My Dad is having a little bit of trouble coming to terms with the parameters of the blog. I've discussed it with him twice over the last few weeks and the conversations went like this:
Conversation 1 -
Dad: What are you going to do on holidays?
Me: I'm going to read a slightly shorter book.
D: Oh good idea - like a Clifford book.
M: I'm not reading a Clifford book for the blog.
D: Why not?
M: It's a children's book that only has about 20 pages.
D: Oh. But who's gonna know.
M: Ummmm...the readers would know.
D: What about books on tape?
M: No, that's not reading a book, that's listening to a book.
D: Well wouldn't it be easier to just read a book every other day.
M: The project is called A Book a Day.
D: Well why couldn't you just change the name of your website to A Book Every Other Day.
I'm sorry to have to tell you dear readers, that the conversation just continued to slide downhill from there.
Conversation 2 -
D: It's too bad you read Marley & Me before watching the movie.
M: Well actually I like to read the book before watching the movie.
D: No I mean if you had watched the movie first then you wouldn't have had to bother reading the book. You could have cheated with the blog entry and no one would have ever known.
M: I like reading. I want to read all the books - that was the whole point of starting the blog in the first place. I'm not looking for ways to get out of reading the books.
D: Fine, have it your way.
I think for the duration of the year I'm going to restrict our conversations to talking about the weather.
Now for today's book:
" In this remarkable and charming oral history, two lively and perspicacious sisters, aged 101 and 103, reflect on their rich family life and their careers as pioneering African American professionals. Brief chapters capture Sadie's warm voice ("Now, I was a 'mama's child' ") and Bessie's fiestiness ("I'm alive out of sheer determination, honey!"). The unmarried sisters, who live together, tell of growing up on the campus of a black college in Raleigh, N.C., where their father was an Episcopal priest, and of being too independent for the men who courted them. With parental influence far stronger than that of Jim Crow, they joined professions--Sadie teaching domestic science, Bessie practicing dentistry. In 1920s Harlem they mixed with black activists and later were among the first to integrate the New York City suburb of Mount Vernon. While their account of the last 40 years is sketchy, their observations about everything from black identity to their yoga exercises make them worthwhile company."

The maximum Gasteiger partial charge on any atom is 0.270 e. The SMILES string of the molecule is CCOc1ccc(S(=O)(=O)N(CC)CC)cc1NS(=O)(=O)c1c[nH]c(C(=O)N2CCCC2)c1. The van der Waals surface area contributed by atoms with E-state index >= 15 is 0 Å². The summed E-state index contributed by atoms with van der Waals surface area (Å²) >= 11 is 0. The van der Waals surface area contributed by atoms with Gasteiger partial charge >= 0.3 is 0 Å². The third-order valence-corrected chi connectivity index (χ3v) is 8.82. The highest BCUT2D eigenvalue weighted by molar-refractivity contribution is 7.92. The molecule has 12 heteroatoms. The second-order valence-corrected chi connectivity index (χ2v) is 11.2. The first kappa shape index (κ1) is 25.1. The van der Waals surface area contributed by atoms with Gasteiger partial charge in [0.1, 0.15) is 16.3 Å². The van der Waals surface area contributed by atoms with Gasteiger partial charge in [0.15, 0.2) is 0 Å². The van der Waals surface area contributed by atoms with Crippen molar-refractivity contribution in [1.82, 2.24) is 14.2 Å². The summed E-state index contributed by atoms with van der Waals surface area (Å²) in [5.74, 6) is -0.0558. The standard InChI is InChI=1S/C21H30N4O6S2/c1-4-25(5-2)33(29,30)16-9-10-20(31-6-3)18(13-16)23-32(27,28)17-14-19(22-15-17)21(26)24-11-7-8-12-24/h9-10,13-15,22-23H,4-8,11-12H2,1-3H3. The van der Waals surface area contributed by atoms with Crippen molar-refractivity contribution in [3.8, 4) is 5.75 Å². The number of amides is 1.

My sister is visiting from out of town today, so I decided that if I was going to have to half-ignore her then I should at least do it while reading a book about sisters. We spent most of the day reading, and it was a strange feeling because I don't think I've ever been in the same room with her for that many hours before when the t.v. wasn't on. We're champion marathon t.v. watchers when we're together. We watched the entire series of S&TC when she was home for Christmas break one year - 2,790 minutes in 12 days. No one thought we could pull if off, but by cutting out a few hours of sleep and not moving for hours at a time we were able to prove them wrong.
Towards the end of the book Bessie has this to say, "I guess it will be a thousand years - probably never - before a colored person is elected president of the United States." The year she made that statement: 1993. It amazes me so much, that something is going to happen in less than 48 hours that some people never believed possible just 16 years ago. It also makes me feel very sad for the people who didn't live to see this moment.
Today's random fact that you can toss out at parties: In the early 1900's the Hershey company wouldn't hire African Americans to work at their companies, but Nestle's would. Shame on you Mr. Hershey.
Now to end the blog on a nice shallow note, I learned about something from reading this book that I've never heard of before: rent parties, in which people would turn their apartments into temporary nightclubs in order to raise money to pay the rent. Apparently they were all the rage in Harlem during the 1920's and early 30's.